PMO: Bad press won’t impact decision on NSC post

'Haaretz' reported that Amidror told a conference soldiers should kill anyone who gets in the way of completing their mission.

By GIL STERN STERN HOFFMAN
March 3, 2011 03:47
2 minute read.
PMO: Bad press won’t impact decision on NSC post

yaakov amidror. (photo credit: Channel 1)

Negative headlines in recent days about the two known candidates for the vacant post of national security council head will not impact Prime Minister Binyamin Netanyahu’s decision about whom to appoint, a source in the Prime Minister’s Office said Wednesday.

The source said that Netanyahu will decide in upcoming days between Maj.- Gen. (res.) Yaakov Amidror and Maj.-Gen. (res.) Amos Gilad and perhaps a mystery candidate for the post recently vacated by Uzi Arad. Netanyahu’s former military attache, Maj.- Gen. (res.) Meir Klifi, took himself out of the running.

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“The prime minister does not need headlines to know who Amidror and Gilad are,” a source close to Netanyahu said.

“He knows both of them very well, he knows that they are both excellent candidates.”

Haaretz reported Wednesday that Amidror told a conference last year that soldiers should kill anyone who gets in the way of completing their mission – and that soldiers who refuse to attack should be shot, too.

”A soldier who won’t attack when they tell him ‘forward’ because he says, ‘Two soldiers to my right and two to my left have been killed, so I won’t move’ – any normal military system should put a bullet in his head, and a liberal system should put him in jail,” Amidror said, speaking at a conference organized by the Israel Democracy Institute on “National Values in the Israel Defense Forces.”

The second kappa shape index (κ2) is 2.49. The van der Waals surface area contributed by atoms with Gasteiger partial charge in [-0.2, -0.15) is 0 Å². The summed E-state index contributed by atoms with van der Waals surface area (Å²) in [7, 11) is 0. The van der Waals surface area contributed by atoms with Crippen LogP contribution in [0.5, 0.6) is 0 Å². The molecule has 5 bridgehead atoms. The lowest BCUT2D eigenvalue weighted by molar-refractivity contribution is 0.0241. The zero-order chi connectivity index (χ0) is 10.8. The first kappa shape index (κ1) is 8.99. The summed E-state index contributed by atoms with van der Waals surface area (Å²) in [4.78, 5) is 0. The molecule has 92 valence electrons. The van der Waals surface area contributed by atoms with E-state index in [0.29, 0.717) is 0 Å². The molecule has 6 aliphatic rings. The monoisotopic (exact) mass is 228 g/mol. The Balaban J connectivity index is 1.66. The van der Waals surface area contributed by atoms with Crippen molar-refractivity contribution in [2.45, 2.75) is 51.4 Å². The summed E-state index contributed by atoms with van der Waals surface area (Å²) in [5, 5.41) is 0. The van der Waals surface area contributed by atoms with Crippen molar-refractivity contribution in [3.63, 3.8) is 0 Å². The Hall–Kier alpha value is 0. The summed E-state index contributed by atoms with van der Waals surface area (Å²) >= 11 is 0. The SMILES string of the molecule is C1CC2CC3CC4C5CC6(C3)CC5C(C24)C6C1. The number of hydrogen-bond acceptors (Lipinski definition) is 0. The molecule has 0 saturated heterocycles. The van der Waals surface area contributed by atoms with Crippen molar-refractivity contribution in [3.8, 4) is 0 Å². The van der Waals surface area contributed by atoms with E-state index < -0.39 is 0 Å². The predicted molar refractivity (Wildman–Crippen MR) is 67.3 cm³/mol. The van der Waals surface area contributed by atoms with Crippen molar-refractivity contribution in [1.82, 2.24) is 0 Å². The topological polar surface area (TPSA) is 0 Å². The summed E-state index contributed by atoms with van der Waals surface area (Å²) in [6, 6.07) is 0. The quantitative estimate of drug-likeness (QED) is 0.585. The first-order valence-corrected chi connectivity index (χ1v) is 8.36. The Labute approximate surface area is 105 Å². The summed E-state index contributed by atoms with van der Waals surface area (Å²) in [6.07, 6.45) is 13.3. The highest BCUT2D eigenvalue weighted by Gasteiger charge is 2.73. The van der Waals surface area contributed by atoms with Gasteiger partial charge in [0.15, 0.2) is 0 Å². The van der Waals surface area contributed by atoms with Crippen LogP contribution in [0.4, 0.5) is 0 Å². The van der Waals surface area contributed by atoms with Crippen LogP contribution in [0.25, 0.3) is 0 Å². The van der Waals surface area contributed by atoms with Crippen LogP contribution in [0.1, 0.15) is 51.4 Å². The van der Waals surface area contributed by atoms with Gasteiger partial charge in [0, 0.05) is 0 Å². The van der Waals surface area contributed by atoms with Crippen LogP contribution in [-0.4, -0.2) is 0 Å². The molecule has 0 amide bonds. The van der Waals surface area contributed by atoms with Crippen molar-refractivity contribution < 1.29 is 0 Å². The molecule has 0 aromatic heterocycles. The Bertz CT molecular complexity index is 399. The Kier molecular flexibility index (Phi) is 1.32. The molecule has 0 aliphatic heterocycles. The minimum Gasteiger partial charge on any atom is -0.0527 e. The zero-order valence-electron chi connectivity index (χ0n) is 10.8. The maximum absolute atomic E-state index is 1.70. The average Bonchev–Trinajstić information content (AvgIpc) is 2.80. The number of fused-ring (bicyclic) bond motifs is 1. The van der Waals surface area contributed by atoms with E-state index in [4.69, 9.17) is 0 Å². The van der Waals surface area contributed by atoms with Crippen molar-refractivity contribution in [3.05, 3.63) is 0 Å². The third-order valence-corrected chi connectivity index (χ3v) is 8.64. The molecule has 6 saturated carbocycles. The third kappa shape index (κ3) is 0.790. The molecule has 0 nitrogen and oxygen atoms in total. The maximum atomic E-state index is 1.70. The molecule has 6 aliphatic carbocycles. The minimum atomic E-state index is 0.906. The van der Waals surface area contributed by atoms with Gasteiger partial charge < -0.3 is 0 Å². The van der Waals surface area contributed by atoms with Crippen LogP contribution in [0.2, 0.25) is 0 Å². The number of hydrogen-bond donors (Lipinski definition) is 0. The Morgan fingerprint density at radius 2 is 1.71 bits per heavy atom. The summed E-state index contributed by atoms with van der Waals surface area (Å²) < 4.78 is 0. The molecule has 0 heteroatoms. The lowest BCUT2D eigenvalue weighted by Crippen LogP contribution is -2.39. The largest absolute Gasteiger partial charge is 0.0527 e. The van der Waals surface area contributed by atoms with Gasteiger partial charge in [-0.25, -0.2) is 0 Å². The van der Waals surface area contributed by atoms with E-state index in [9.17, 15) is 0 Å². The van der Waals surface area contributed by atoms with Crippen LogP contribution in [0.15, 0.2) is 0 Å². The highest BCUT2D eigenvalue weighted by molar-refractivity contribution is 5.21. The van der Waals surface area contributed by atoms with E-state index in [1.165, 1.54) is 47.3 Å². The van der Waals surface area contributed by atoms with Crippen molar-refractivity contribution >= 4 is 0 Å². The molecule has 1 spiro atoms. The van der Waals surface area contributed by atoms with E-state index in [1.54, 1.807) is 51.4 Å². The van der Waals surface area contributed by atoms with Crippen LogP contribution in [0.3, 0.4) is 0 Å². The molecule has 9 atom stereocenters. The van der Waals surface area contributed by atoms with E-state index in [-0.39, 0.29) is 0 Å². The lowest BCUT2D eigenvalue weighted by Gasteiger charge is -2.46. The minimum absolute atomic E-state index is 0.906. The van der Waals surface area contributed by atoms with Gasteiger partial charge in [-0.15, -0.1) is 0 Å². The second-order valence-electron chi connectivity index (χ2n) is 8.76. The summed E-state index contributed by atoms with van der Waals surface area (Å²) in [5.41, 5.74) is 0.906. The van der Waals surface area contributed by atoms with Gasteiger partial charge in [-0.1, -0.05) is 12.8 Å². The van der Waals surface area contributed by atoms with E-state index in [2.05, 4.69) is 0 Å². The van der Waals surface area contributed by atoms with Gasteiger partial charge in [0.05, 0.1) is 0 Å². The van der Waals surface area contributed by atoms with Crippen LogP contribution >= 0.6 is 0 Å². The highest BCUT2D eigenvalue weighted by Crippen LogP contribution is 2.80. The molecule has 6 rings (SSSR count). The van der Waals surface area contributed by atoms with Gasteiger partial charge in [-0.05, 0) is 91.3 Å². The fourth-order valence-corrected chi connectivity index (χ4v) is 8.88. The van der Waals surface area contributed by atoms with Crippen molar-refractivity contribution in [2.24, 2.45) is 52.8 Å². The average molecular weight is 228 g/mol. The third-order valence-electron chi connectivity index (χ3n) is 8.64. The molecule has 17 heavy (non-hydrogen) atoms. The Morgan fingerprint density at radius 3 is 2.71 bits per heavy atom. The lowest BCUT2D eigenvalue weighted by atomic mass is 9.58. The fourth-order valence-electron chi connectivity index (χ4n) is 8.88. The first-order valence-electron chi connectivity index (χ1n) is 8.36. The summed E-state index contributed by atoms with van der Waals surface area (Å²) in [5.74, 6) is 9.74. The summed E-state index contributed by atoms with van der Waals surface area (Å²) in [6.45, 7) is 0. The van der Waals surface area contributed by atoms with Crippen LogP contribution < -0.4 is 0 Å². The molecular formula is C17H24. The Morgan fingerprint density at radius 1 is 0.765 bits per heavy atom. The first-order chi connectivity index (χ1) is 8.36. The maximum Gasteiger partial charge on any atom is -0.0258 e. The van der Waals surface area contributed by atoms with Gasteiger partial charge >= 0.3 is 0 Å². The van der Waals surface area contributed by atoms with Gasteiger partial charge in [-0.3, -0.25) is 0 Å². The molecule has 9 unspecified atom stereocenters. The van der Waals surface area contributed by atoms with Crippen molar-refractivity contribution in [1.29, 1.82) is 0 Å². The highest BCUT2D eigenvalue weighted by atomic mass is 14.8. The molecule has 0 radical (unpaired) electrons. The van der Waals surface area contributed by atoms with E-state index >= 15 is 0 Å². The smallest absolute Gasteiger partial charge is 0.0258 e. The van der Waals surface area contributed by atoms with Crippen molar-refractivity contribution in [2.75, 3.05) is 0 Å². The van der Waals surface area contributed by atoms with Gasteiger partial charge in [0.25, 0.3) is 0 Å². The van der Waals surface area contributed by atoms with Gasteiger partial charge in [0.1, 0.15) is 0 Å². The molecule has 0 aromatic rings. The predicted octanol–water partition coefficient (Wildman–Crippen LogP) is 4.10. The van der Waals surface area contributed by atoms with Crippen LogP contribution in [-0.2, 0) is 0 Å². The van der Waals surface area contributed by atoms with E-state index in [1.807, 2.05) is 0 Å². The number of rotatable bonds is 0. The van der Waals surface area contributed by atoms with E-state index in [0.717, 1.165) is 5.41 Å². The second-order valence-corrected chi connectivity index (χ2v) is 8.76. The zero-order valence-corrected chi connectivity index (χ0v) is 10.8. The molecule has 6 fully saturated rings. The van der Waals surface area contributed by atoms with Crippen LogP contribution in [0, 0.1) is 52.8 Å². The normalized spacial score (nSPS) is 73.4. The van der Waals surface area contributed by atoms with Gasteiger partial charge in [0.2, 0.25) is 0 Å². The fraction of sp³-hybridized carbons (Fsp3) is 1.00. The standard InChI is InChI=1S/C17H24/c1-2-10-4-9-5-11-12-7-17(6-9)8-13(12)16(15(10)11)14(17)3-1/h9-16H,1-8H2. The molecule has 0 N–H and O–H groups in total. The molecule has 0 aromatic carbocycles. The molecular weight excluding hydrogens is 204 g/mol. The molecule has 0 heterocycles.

Amidror complained in radio interviews that his quotes were taken out of context from a forum that discussed what to do when soldiers refuse to take part in a mission in the heat of battle. Noting that a Haaretz columnist wrote on Friday that Netanyahu would be taking a risk by appointing a Shabbat-observant candidate to the post, Amidror accused the newspaper of organizing a character assassination campaign against him in an effort to prevent him from receiving the post, because he holds right-wing views.

Yediot Aharonot reported Wednesday that Gilad spoke at a Kadima rally on Tuesday night at the party’s Petah Tikva headquarters. The newspaper questioned why he participated in a political event when he is barred from doing so as a Defense Ministry official.

Kadima MK Avi Dichter, who organized the rally, downplayed Gilad’s participation. He told reporters at the Knesset on Wednesday that ex-generals regularly brief party activists and that Gilad left the event immediately after his speech.

“This was a professional briefing and it only became a political event after he left,” Dichter said.


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